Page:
I shimmied between Dan Zanes and Kathy O'Connell and found my wife and kids. I knew my system was a time bomb, but out of professionalism and courtesy, we needed to do a round of goodbyes. Ben became recalcitrant and it took some coaxing, but he spoke with Ezra, Justin, Dan (who wished him a "mazel tov" on his recent bar mitzvah), and got a farewell hug and guitar pick from Joanie. My wife even spoke with Lucky and Lishy, to my relief.

The next hour is a bit of a blur. The kids watched my videos from the concert (and the Recess Monkey show) while I drank water and recuperated. Then we took a cab (iPhone in buttoned lower pants pocket) on a short 2-mile trek to the Please Touch Museum.The exhibits skew very young, but Ben needed some mental "time off" and Matt was excited to play with the faux cinder blocks and at the water table. I even got them on the last ride of the carousel.

After a failed attempt to walk from the museum back to the Zoo (a bad idea from the get-go), I called a taxi and we retreated back and waited for our ride. After some welcome A/C, dinner was at a Mexican restaurant. Our choices were limited – corn tacos were only available on one item, but it was a four-taco combo that we all shared. Sunday was almost over. The packing would soon begin, as we'd check out on Monday and leave Philly from the Franklin Institute. Boy could I use some sleep.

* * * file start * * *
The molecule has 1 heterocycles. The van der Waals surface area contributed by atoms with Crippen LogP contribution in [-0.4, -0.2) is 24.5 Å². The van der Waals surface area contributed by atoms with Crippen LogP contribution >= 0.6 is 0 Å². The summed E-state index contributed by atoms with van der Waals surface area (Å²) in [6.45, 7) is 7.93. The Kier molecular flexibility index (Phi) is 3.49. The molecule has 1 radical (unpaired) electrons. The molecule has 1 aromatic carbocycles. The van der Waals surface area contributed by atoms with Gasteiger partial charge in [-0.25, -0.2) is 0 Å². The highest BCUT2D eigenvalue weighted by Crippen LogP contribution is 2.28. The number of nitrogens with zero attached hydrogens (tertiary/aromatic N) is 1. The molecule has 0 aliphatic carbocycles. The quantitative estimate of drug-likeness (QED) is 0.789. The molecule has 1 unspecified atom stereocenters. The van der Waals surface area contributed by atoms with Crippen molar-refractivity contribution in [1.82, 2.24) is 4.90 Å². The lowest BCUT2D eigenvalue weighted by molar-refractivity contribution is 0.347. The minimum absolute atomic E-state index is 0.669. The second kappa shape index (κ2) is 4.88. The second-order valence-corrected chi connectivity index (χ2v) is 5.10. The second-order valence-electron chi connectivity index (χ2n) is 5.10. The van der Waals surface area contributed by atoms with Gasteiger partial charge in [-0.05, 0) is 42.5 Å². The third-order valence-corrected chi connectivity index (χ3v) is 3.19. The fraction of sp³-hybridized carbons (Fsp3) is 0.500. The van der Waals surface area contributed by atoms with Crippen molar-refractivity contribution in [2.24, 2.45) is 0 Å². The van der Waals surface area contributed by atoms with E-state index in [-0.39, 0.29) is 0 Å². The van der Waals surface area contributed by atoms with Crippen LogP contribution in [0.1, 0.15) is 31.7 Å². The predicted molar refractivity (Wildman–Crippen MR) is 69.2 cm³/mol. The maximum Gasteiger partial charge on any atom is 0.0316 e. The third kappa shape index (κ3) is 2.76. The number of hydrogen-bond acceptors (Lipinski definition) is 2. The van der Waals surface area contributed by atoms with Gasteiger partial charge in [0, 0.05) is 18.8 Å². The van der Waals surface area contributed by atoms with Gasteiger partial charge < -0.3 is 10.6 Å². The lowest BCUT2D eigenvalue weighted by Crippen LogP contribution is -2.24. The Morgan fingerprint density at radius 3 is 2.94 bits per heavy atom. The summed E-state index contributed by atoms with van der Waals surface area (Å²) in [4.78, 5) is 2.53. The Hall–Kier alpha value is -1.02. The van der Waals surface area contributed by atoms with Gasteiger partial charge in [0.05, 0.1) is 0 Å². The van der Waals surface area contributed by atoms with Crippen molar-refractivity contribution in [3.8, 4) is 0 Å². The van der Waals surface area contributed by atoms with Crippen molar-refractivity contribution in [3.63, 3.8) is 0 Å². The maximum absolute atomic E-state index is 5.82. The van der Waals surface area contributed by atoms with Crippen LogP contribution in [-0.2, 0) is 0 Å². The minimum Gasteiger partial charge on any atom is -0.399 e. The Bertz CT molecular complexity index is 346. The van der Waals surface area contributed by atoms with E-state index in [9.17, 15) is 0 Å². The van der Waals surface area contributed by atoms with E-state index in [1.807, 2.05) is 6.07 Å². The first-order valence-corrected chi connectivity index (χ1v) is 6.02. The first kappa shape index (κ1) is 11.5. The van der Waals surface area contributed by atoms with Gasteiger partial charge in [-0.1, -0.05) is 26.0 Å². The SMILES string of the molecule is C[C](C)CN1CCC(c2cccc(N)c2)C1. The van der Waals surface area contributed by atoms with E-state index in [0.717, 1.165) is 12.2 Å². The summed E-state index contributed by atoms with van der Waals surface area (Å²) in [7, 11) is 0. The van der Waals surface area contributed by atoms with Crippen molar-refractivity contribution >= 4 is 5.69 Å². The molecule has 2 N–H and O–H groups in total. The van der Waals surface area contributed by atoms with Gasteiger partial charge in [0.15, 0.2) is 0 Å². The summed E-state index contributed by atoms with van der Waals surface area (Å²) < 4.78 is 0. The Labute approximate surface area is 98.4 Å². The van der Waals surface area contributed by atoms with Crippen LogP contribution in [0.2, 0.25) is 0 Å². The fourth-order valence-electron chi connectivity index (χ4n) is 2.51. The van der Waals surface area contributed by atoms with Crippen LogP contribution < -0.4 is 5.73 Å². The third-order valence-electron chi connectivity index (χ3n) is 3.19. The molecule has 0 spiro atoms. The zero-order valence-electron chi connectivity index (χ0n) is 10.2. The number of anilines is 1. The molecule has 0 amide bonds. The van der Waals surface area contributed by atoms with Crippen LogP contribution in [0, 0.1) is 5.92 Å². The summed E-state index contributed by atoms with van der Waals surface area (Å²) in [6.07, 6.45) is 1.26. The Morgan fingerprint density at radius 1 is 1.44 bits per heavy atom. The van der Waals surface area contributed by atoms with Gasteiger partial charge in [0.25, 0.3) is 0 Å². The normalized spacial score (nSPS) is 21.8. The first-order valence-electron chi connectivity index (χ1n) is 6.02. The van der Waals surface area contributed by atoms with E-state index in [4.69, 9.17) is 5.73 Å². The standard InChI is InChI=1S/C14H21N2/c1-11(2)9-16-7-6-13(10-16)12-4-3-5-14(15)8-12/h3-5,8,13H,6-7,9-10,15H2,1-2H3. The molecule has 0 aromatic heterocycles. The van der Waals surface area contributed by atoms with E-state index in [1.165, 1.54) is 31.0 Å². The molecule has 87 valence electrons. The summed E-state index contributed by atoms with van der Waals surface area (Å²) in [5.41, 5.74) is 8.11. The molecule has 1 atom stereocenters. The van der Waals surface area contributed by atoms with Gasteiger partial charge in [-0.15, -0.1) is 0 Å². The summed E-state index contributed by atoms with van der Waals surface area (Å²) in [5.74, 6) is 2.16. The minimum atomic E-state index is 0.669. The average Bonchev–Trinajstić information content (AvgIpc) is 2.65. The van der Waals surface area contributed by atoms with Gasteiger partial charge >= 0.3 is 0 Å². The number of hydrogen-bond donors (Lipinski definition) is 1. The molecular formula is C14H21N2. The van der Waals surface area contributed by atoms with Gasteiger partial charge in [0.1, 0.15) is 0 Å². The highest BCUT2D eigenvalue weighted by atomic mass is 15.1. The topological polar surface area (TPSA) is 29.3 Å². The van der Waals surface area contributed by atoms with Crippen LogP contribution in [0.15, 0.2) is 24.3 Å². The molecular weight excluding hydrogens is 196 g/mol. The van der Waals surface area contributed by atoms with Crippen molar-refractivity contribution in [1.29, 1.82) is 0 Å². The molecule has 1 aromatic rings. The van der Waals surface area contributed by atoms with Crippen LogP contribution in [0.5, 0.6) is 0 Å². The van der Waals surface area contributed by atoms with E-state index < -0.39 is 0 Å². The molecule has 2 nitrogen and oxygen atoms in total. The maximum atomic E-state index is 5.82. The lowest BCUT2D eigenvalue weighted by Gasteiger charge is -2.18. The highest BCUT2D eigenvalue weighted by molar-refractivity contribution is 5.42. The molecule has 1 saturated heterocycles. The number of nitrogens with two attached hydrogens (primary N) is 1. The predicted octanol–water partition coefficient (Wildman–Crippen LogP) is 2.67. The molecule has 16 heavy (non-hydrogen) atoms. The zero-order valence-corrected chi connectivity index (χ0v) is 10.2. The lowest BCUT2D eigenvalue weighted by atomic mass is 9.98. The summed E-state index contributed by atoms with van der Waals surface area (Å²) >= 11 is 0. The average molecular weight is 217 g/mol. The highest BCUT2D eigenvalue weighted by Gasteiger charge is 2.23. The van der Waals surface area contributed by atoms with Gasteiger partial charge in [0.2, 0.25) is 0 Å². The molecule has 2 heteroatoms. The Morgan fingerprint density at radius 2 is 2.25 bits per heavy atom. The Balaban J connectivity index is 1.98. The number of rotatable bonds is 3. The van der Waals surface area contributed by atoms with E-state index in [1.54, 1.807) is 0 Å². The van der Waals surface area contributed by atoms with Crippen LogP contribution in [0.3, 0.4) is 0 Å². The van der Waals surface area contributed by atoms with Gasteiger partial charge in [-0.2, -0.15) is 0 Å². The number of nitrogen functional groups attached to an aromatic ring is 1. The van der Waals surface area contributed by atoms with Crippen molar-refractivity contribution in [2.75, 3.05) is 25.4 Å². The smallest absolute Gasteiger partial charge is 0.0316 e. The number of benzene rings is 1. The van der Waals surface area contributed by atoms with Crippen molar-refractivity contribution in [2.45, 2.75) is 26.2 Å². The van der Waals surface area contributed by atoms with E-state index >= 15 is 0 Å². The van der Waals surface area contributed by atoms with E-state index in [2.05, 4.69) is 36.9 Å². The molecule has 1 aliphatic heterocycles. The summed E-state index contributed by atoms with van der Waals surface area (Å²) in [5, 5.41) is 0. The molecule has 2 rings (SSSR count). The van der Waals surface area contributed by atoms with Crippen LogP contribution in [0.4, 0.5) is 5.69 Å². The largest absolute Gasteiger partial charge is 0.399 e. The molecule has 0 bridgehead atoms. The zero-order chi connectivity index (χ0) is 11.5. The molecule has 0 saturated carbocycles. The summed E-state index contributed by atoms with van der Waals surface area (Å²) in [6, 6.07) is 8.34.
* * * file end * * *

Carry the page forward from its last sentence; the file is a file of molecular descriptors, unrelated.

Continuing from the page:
The kids would say that KindieComm was incredible. They got to see a bunch of artists from across the country (and our neighboring countries). The interacted in a one-on-one manner that most children don't get (for longer than 30 seconds after a show). My wife and I had some bonding time with other kindie-inclined adults. I met some people and got to match faces with email addresses. And I would do it again. Just not with a PB&J sandwich.

To be continued...